Burns Park: A Community Legacy

Posted by Scott on June 9, 2021

(written by Anita Taylor Doering, Archives Staff)

Burns Park, donated to the city of La Crosse as part of the Timothy Burns, B. Farnam and Peter Burns addition, was platted as a public square in 1852, five years before La Crosse became a city.  Over the years the park was called Fourth Ward Public Square, Seventh Street Park and Main Street Park (Square).  In 1903 the City Council named the former public square Burns Park in honor of Timothy Burns.


Burns Park, circa 1900, looking northeast from Main to 8th Street. Many of the large old trees were elms that fell to Dutch Elm Disease in the 1980s. Photo courtesy of the La Crosse Public Library Archives.

Timothy Burns, a native of Dublin, Ireland, moved from Iowa County, Wisconsin, to La Crosse with his young family in 1850 after visiting the city in 1847.  He was an influential early citizen of La Crosse and was a leader in business and government.  Believing that La Crosse was to become an important city and had commercial potential, he invested heavily in land and personally directed the surveying of the first official plat of the town of La Crosse in 1851.  Besides owning nearly one-fourth of the original town site and having been the first La Crosse county judge and a member of the first La Crosse County Board of Supervisors, Burns brought recognition to the city because of his state political ties.  He served in the Wisconsin General Assembly from 1847-1849 (speaker 1848) and was Lieutenant Governor of Wisconsin from January 1852 until his death on September 21, 1853, at the age of 33.


Timothy Burns, a native of Dublin, Ireland, was a respected early La Crosse settler.  Photo courtesy of the La Crosse Public Library Archives.

His involvement in early La Crosse has prompted some to call Burns the founder of La Crosse, and others to counter that he is the second founder, Nathan Myrick being the first.  The town of Burns in northeast La Crosse County also carries his name.   A plaque was presented by his grandchildren and sponsored by the La Crosse Chapter of the DAR in 1938 commemorating Burns’ contributions to the city and is still located in the park that bears his name.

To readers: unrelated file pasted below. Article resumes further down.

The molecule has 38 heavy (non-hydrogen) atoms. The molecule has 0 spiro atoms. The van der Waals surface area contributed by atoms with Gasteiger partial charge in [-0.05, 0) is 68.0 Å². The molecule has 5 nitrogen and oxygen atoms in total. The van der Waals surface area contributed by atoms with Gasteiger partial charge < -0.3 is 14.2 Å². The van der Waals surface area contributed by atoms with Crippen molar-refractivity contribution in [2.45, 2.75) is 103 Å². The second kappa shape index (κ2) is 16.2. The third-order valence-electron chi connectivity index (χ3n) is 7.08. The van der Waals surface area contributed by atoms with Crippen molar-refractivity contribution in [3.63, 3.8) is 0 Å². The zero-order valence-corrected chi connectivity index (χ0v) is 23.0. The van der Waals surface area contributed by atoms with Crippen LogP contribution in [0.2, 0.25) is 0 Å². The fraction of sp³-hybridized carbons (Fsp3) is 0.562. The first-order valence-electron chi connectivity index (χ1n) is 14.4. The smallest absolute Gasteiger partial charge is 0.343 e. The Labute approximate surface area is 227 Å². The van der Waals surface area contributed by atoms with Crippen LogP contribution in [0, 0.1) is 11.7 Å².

Maintenance of Burns Park was charged to the Board of Public Works and the Common Council until the city officially adopted an ordinance creating two park districts and a Board of Park Commissioners in 1908.  Burns Park was one of the parks named by John Nolen, landscape engineer, in his 1911 report, The Making of a Park System in La Crosse, as an existing park, which, along with Cameron Park, Myrick Park and Drive, and Losey Boulevard, were available to form a nucleus for the new park system.


Looking east towards Burns Park in 1887 from the book La Crosse Illustrated (1887). Photo courtesy of the La Crosse Public Library Archives.

His recommendations for "Main Street Square," were that the other half of the block that Burns Park occupied be purchased and the park be expanded.  He believed that the central location of the property was an opportunity to have a "splendid open space...in the heart of the city, around which public and semi-public buildings could be placed."  The YMCA, the Masonic Temple, the Congregational Church and the La Crosse Public Library already fronted the half-block, and Nolen believed that these sites would be more beautiful and that new sites would be obtained for more of these types of buildings if the park were expanded to the full block.


A colorized postcard of Burns Park, circa 1915. Photo courtesy of the La Crosse Public Library Archives.

This was not a novel suggestion--the same idea was presented to the Common Council in 1869 in the form of a petition submitted by a number of residents of the fourth ward.  The residents remonstrated the proposal though, when they realized that, according to the city charter, any payment needed for the land would be assessed to those who benefited, namely those in the Fourth Ward.  The petitioners believed that the land should be purchased to improve the park for the whole city, and did not believe that they would be the only ones to benefit.  Action was never taken on the proposal either time it was submitted, and to this day, Burns Park still occupies only the half of the block on Main Street.


Burns Park looking east, 2021. Photo courtesy of the La Crosse Public Library Archives.

In 2020, the Park, Recreation & Forestry Department along with the Downtown Neighborhood Association teamed together to revitalize Burns Park.  A program space, updated landscaping and a playscape and art were added to the park to be more family-friendly.


New playscape area, Burns Park, 2021. Photo courtesy of the La Crosse Public Library Archives.


New seating area and canopy, Burns Park, 2021. Photo courtesy of the La Crosse Public Library Archives.